Over the last two years since I began to market and edit my first book, I’ve felt like a one-woman cottage industry. A publisher, editor, publicist, photographer, make-up artist, website designer, and computer whiz kid are just some of the people who have entered my life, and whom I depend on to produce skillful writing and successful marketing. As a new author, I’ve had massive amounts of on-the-job training. I’m now knowledgeable about things I don’t even care about, like custom made business cards. Someone recently asked, “Didn’t you make your business cards on-line?” No, and in fact my cards required eleven separate trips to printers to create the final product, which wasn’t exactly what I’d wanted, but it served the purpose. I’ve learned about so many aspects of writing, publishing, and marketing, it’s sometimes overwhelming.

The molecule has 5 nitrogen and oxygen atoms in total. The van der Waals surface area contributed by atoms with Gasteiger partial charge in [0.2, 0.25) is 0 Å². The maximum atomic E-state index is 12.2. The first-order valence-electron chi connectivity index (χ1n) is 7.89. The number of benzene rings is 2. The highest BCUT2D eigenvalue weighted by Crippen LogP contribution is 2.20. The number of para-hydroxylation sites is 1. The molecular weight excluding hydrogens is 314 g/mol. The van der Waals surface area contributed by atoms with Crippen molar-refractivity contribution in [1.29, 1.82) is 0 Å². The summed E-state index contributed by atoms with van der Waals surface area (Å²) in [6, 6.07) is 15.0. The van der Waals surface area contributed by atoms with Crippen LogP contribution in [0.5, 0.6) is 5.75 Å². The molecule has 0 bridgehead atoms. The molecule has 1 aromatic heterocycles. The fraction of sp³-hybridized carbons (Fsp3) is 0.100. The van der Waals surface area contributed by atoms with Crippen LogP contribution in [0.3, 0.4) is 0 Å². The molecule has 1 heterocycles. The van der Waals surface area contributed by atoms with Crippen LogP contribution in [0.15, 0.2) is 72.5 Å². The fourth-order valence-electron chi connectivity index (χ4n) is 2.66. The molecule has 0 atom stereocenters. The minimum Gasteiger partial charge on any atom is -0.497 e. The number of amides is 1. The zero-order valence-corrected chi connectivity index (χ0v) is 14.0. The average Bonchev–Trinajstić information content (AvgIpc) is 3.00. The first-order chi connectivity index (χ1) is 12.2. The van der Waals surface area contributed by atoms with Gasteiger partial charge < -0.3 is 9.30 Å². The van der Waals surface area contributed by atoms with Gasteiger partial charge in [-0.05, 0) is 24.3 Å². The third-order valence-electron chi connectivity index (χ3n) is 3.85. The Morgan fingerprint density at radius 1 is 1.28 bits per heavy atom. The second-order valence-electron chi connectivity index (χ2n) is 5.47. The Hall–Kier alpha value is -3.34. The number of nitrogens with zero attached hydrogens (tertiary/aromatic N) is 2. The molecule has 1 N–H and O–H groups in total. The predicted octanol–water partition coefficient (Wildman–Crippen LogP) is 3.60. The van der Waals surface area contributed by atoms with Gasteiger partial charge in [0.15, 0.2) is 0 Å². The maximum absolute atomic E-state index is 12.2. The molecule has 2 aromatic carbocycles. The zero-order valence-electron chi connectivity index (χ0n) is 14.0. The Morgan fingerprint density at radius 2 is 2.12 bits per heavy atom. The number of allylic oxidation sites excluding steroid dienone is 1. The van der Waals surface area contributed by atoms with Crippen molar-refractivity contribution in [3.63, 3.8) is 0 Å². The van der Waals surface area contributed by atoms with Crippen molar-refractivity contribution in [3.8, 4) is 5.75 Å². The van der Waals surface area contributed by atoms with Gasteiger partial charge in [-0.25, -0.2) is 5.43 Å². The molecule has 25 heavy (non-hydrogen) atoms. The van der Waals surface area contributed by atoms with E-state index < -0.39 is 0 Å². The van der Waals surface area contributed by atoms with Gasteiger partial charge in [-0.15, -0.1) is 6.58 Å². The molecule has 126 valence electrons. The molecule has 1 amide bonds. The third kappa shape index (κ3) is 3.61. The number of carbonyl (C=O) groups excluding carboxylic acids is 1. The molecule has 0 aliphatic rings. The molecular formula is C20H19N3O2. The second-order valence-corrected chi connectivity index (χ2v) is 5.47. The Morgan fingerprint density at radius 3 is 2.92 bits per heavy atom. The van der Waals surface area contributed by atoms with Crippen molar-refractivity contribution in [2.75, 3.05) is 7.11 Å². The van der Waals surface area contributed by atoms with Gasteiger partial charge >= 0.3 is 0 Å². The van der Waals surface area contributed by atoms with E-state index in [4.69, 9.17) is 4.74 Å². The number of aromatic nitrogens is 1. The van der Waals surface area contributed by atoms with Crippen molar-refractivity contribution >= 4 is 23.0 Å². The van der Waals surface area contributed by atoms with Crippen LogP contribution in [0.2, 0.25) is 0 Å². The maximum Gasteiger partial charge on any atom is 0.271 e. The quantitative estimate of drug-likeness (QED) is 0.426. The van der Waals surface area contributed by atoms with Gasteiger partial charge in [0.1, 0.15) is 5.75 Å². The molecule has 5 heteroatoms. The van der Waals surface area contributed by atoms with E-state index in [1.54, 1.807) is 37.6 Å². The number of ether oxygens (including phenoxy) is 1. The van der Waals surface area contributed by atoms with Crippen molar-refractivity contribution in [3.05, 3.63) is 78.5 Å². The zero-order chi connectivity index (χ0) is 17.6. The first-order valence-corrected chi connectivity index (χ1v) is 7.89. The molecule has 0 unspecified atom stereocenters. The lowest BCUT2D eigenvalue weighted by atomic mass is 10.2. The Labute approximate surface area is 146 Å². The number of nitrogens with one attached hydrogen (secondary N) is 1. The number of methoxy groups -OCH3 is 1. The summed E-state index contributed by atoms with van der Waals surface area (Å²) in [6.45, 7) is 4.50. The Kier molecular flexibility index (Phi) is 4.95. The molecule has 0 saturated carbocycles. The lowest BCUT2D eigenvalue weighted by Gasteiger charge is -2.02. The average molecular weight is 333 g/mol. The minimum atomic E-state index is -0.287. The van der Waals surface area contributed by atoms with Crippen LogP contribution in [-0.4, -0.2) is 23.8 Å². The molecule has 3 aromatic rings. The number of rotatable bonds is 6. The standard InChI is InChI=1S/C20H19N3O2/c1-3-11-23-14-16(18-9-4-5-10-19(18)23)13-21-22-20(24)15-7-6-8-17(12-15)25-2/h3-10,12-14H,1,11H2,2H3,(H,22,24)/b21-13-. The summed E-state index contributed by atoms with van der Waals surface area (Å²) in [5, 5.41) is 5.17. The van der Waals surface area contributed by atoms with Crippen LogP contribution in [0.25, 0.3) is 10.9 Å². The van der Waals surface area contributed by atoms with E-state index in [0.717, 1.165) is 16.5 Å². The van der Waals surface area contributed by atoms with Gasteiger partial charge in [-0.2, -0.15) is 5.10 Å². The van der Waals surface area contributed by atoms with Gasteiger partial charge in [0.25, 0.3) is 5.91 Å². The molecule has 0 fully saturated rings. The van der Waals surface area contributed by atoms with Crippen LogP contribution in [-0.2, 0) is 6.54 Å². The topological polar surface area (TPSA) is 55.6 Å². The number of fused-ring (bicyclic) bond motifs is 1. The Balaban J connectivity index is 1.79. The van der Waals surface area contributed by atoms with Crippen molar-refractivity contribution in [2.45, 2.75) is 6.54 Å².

When I feel burdened by the amount of skill or knowledge required, I remind myself that I’ve been here before. This is exactly what was demanded of me when I was first diagnosed with Chronic Fatigue Syndrome (CFS). Very sick at the time, I needed to learn, quickly, everything I could about the illness and potential treatments. I didn’t give in when I felt overwhelmed. Instead I forged ahead, gathering information and advocating for my needs. Then, as now, I was able to attend to the task at hand in order to take care of myself. Sometimes the worst parts of our lives serve us well later when faced with other challenges. I was proud of myself then and am grateful now that the skills I developed to meet a painful challenge have served me well with this happy one.